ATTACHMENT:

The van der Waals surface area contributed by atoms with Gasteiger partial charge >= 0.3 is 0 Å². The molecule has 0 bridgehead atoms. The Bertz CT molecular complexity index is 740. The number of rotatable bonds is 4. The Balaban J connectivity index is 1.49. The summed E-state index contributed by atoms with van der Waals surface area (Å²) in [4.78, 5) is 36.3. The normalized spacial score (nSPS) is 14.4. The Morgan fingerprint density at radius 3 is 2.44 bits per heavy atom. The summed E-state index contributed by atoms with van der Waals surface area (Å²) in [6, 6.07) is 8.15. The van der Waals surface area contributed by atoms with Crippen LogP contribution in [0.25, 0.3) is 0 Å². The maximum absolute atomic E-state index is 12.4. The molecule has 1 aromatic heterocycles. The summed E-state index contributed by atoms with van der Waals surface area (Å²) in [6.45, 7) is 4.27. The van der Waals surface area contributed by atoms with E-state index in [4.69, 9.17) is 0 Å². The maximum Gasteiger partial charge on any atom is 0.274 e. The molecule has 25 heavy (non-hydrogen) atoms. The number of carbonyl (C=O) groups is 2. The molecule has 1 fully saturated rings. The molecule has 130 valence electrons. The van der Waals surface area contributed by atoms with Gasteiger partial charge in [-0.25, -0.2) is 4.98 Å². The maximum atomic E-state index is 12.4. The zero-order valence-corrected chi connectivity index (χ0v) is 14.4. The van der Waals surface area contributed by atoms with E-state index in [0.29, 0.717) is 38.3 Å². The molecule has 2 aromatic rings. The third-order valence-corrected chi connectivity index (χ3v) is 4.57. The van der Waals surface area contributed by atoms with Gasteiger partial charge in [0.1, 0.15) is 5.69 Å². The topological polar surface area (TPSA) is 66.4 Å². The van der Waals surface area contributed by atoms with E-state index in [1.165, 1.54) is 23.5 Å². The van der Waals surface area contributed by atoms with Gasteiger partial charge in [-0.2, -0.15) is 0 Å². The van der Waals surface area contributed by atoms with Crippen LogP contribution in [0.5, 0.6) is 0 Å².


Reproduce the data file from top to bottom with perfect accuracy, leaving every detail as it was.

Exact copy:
The van der Waals surface area contributed by atoms with Gasteiger partial charge >= 0.3 is 0 Å². The molecule has 0 bridgehead atoms. The Bertz CT molecular complexity index is 740. The number of rotatable bonds is 4. The Balaban J connectivity index is 1.49. The summed E-state index contributed by atoms with van der Waals surface area (Å²) in [4.78, 5) is 36.3. The normalized spacial score (nSPS) is 14.4. The Morgan fingerprint density at radius 3 is 2.44 bits per heavy atom. The summed E-state index contributed by atoms with van der Waals surface area (Å²) in [6, 6.07) is 8.15. The van der Waals surface area contributed by atoms with Crippen LogP contribution in [0.25, 0.3) is 0 Å². The maximum absolute atomic E-state index is 12.4. The molecule has 1 aromatic heterocycles. The summed E-state index contributed by atoms with van der Waals surface area (Å²) in [6.45, 7) is 4.27. The van der Waals surface area contributed by atoms with E-state index in [4.69, 9.17) is 0 Å². The maximum Gasteiger partial charge on any atom is 0.274 e. The molecule has 25 heavy (non-hydrogen) atoms. The number of carbonyl (C=O) groups is 2. The molecule has 1 fully saturated rings. The molecule has 130 valence electrons. The van der Waals surface area contributed by atoms with Gasteiger partial charge in [-0.25, -0.2) is 4.98 Å². The maximum atomic E-state index is 12.4. The zero-order valence-corrected chi connectivity index (χ0v) is 14.4. The van der Waals surface area contributed by atoms with E-state index in [0.29, 0.717) is 38.3 Å². The molecule has 2 aromatic rings. The third-order valence-corrected chi connectivity index (χ3v) is 4.57. The van der Waals surface area contributed by atoms with Gasteiger partial charge in [0.1, 0.15) is 5.69 Å². The topological polar surface area (TPSA) is 66.4 Å². The van der Waals surface area contributed by atoms with E-state index in [1.165, 1.54) is 23.5 Å². The van der Waals surface area contributed by atoms with Gasteiger partial charge in [-0.2, -0.15) is 0 Å². The van der Waals surface area contributed by atoms with Crippen LogP contribution in [0.5, 0.6) is 0 Å².